Oscar Pistorius this week made Olympic history by being the first amputee to qualify for the London 2012 games. The 400m runner managed a 45.07 seconds, well within the qualifying time of 45.25 to smash his personal best and storm into the history books.
Pistorius, who was born without both fibulas, uses ‘cheetah blades’ which are shaped like a hook to enable him to run as they act as artificial limbs. He is a dominant figure on the Paralympic circuit, having broken records in 100m, 200m and 400m categories and has won countless medals including a clean sweep of Gold medals in the respective events at the 2008 Summer Paralympics. It was in 2007 that Pistorius competed in his first international able-bodied event marking the start of a promising career in mainstream athletics.
However, the South African’s involvement in able-bodied athletics was surrounded by controversy. No sooner had Pistorius begun to compete, the International Association of Athletics Federation ruled that any devices thought to give an advantage over other athletes were not permitted and later declared him ineligible for able-bodied competitions in the lead up to the 2008 Olympics in Beijing.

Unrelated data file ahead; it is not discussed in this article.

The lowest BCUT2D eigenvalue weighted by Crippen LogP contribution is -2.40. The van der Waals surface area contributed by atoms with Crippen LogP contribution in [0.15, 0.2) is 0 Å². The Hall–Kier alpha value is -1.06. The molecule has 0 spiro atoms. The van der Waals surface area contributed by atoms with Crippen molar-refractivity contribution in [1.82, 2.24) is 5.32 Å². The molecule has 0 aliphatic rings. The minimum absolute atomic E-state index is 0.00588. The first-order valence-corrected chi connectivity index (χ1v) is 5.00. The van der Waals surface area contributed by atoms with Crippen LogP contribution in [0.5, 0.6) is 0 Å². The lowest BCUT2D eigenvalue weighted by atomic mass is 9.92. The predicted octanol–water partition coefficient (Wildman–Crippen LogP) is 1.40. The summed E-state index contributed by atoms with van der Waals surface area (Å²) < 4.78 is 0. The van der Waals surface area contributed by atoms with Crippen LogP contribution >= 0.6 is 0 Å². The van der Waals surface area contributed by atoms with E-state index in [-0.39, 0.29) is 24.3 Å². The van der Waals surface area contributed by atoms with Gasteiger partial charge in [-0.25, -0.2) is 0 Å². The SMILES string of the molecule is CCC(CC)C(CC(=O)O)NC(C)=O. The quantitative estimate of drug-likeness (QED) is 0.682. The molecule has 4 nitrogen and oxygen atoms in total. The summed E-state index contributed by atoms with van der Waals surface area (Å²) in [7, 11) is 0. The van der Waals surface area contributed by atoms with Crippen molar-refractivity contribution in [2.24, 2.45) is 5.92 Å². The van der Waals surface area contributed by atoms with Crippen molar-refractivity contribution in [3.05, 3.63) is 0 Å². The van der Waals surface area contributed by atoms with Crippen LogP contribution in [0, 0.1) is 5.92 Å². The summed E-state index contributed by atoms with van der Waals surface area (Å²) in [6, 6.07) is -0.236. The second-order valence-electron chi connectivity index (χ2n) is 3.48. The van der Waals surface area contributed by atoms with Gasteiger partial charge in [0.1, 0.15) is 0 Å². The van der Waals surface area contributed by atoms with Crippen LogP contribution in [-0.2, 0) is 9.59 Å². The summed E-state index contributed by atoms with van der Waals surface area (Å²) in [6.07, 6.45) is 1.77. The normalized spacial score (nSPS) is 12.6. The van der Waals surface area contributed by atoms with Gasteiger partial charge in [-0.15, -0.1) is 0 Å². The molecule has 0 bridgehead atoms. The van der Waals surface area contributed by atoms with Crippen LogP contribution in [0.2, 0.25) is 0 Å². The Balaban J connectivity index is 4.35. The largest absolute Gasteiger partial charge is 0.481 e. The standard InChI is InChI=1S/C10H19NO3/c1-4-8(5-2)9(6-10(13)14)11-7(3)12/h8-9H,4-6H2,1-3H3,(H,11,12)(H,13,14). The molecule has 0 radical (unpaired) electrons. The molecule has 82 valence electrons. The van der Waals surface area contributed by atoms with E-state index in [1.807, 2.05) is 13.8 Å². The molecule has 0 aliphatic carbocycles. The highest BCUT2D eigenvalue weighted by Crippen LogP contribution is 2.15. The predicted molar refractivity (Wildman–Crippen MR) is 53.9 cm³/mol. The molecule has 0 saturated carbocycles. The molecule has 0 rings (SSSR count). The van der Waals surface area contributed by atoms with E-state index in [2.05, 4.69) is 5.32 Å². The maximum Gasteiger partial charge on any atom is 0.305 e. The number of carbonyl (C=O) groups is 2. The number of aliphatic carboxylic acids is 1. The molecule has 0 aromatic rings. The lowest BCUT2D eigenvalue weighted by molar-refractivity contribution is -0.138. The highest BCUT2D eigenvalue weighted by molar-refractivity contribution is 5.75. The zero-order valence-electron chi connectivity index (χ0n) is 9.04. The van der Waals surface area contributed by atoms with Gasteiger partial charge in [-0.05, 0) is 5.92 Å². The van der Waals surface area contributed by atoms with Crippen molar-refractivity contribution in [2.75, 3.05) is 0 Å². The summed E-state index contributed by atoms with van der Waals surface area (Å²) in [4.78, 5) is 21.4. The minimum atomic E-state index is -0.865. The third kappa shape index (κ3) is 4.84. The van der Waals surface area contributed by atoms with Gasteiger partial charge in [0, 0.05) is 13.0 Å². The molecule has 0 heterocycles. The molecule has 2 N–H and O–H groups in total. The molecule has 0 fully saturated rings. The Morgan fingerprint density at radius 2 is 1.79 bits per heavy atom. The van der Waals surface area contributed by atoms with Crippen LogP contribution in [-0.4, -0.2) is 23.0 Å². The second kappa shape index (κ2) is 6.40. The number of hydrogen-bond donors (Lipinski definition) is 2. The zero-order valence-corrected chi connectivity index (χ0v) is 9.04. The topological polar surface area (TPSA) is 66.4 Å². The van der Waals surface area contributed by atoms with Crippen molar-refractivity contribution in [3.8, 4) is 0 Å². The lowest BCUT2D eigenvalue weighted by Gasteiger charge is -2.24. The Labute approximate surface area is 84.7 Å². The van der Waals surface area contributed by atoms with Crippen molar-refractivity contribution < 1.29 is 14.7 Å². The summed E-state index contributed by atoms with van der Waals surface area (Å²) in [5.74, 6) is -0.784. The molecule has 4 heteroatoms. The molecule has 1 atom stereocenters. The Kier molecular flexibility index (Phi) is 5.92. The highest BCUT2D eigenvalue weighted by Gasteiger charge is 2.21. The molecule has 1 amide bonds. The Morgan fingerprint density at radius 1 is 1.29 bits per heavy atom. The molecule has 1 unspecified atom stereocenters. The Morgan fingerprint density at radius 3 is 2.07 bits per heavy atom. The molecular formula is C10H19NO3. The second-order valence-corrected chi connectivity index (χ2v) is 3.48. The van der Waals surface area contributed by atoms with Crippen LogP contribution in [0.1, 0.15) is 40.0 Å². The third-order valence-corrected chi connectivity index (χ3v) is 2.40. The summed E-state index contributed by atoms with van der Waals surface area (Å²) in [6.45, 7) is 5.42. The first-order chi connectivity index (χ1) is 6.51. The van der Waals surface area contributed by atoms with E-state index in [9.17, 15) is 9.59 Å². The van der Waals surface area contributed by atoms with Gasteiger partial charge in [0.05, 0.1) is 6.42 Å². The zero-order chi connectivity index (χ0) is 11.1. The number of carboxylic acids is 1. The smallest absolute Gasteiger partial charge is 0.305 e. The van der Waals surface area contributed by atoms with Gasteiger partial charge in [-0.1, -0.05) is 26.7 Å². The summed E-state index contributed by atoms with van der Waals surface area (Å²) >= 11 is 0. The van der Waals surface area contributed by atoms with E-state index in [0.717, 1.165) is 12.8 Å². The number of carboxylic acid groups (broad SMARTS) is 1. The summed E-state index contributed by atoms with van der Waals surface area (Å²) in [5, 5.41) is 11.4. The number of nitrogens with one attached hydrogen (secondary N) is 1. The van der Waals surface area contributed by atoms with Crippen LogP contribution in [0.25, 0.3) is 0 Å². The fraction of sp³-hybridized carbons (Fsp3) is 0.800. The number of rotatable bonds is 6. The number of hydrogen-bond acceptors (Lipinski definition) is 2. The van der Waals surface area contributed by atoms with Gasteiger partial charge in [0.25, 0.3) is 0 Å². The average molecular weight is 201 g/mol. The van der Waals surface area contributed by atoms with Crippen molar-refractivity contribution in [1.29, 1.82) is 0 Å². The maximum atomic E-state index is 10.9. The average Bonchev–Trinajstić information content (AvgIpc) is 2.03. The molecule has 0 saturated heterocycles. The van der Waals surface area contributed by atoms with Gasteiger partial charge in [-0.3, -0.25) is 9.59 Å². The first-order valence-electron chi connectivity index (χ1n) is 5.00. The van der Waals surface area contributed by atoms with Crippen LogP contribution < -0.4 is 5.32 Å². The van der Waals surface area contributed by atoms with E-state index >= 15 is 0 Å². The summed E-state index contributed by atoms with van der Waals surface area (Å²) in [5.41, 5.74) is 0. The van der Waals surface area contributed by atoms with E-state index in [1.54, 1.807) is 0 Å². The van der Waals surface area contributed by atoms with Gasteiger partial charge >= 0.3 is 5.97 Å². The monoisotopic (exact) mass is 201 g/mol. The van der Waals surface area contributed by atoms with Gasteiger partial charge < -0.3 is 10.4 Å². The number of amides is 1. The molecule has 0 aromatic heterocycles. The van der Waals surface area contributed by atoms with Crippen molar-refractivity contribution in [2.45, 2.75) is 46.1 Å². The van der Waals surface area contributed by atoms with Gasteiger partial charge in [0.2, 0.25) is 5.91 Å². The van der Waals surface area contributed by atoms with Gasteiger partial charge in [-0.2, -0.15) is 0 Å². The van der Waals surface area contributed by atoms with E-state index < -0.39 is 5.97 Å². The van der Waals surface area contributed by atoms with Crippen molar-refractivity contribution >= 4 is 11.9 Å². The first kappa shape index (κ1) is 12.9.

Despite having the IAAF’s ruling overturned, Pistorius missed out on a place in South Africa’s 2008 Olympic team, falling short of the Olympic qualification time in the 400m. Having continued to make a name for himself as a ‘disabled’ athlete, Pistorius has earned his reward with a place at London 2012.
Pistorius’s participation is sure to divide opinion as to whether he is at any advantage over the other athletes with the use of his ‘cheetah’ blades. It has been argued that the blades, which act as the lower part of the leg, benefit the sprinter, as unlike an able-bodied athlete, the blades do not tire. Particularly in the short distance events, build up of lactic acid occurs which causes fatigue but this is something that Pistorius will not experience in the blades.
Pistorius is an individual case and also raises the question as to whether integration of able-bodied and disabled athletes is something the world of sport is to see more of in the future. Moreover, if this is the case, where is the line drawn to ensure that all the athletes have a fair chance against balanced competition?
Ultimately, Pistorius has achieved the qualifying time he needs to realise his dream of competing in the Olympics. He has not displayed signs that he will unfairly run away with victory or that he will be at a major disadvantage against able-bodied athletes.